See the world's first commercial spaceship, the first direct picture of a planet orbiting a sunlike star, the deepest known image of the universe, and more in our selection of the week's best space pictures.
December 7, 2009--Aspiring space tourists got a first look at their future ride late Monday, when Virgin Galactic unveiled the first of its long-awaited SpaceShipTwo planes--pictured in a hangar at the Mojave Air and Space Port in California Monday with wings folded upward, suspended from the middle of its twin-fuselage launch vehicle.
The craft, dubbed the V.S.S. Enterprise, is intended to provide space tourists with two-and-a-half-hour flights into suborbital space, where they'll experience weightlessness and see the curvature of the Earth. (Read full story.)
Photograph courtesy Mark Greenberg, Virgin Galactic
Active Regions of the Sun
November 26, 2009--The sun glows a sedate blue in this composite of magnetic and UV-light images, a still from a video published December 4 on the Solar and Heliospheric Observatory (SOHO) Web site. By comparing the images in the video, astronomers were able to tease out details of two active regions on the sun, which otherwise might have gone undetected.
Image courtesy SOHO/STEREO/NASA
Ancient Galaxies in Deepest Universe View
December 8, 2009--The deepest known image of the universe (above) was captured in near-infrared light in August by NASA's Hubble Space Telescope and released Tuesday.
The faint, reddish objects (pictured) are galaxies that formed 600 million years after the big bang--marking the first time such ancient galaxies have been spotted. Such an in-depth view gives astronomers insights into how young galaxies matured early in the universe's history, according to the Hubble Web site.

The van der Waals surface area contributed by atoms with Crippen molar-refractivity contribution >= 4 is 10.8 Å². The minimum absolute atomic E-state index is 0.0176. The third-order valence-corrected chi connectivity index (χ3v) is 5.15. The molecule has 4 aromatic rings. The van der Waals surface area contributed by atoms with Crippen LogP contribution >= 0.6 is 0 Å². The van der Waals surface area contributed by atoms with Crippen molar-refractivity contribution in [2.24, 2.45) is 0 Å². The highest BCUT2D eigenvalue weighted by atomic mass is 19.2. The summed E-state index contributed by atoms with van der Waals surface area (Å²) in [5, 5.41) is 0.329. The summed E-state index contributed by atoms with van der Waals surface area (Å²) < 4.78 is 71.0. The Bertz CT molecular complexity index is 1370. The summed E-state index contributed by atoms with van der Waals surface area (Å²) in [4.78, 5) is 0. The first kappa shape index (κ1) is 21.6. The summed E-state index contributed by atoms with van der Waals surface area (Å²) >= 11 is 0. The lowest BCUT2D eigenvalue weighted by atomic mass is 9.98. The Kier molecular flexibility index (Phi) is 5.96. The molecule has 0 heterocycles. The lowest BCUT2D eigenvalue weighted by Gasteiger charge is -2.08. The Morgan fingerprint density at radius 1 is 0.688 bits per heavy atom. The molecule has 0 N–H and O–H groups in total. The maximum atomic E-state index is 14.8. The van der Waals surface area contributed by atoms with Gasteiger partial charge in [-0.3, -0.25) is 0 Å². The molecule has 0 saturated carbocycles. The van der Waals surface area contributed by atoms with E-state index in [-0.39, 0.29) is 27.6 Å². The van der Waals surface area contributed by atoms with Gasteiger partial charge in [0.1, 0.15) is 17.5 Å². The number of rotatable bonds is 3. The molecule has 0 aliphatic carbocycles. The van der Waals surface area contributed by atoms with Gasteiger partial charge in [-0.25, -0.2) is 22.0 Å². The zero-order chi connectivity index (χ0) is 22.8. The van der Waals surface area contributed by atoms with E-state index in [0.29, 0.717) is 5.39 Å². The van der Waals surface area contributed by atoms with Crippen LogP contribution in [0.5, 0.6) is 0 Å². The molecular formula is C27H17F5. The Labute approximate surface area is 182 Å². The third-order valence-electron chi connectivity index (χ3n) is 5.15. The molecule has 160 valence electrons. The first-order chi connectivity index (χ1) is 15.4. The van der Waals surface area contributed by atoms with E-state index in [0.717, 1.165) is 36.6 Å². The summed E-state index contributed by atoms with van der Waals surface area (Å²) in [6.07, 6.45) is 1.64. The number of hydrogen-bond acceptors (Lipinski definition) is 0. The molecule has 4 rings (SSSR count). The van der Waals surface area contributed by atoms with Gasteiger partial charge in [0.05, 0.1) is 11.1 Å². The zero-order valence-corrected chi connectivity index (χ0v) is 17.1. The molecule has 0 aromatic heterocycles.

Image courtesy NASA, ESA, G. Illingworth (UCO/Lick Observatory and the University of California, Santa Cruz), R. Bouwens (UCO/Lick Observatory and Leiden University), and the HUDF09 Team
Rare Metals in Perseus Cluster
December 12, 2009--The product of three billion star explosions, the largest known grouping of rare metals in the universe—in this case chromium and manganese—have been detected via the x-ray radiation of the hundred-million-degree Fahrenheit gas in which the metals reside, according to findings from the orbiting Suzaku x-ray telescope.
The chromium in this intergalactic cloud in the Perseus galaxy cluster (pictured) is more massive than 30 million suns, Suzaku scientists said.
"By measuring metal abundances, we can understand the chemical history of stars in galaxies, such as the numbers and types of stars that formed and exploded in the past," project leader Takayuki Tamura, an astrophysicist at the Japan Aerospace Exploration Agency, said in a statement.
Image courtesy JAXA
Planet Like Ours?
December 3, 2009--For the first time, astronomers have directly imaged a planet-like object—dubbed GJ 758 B (pictured)—orbiting a star (center) similar to our sun, Japan's Subaru Observatory announced Thursday. Less clear is whether potential companion object GJ 758 C is also within the star's orbit.
With their current number hovering around 400, discoveries of exoplanets (planets outside our solar system) are practically a dime a dozen these days. But, mainly because orbiting planets are generally obscured by the blinding glares of their host stars, direct pictures of exoplanets remain extreme rarities. (See "First Pictures of Alien Planet System Revealed."
Most exoplanets are found when astronomers detect not the planet itself but its effects on its star's gravitational field or brightness.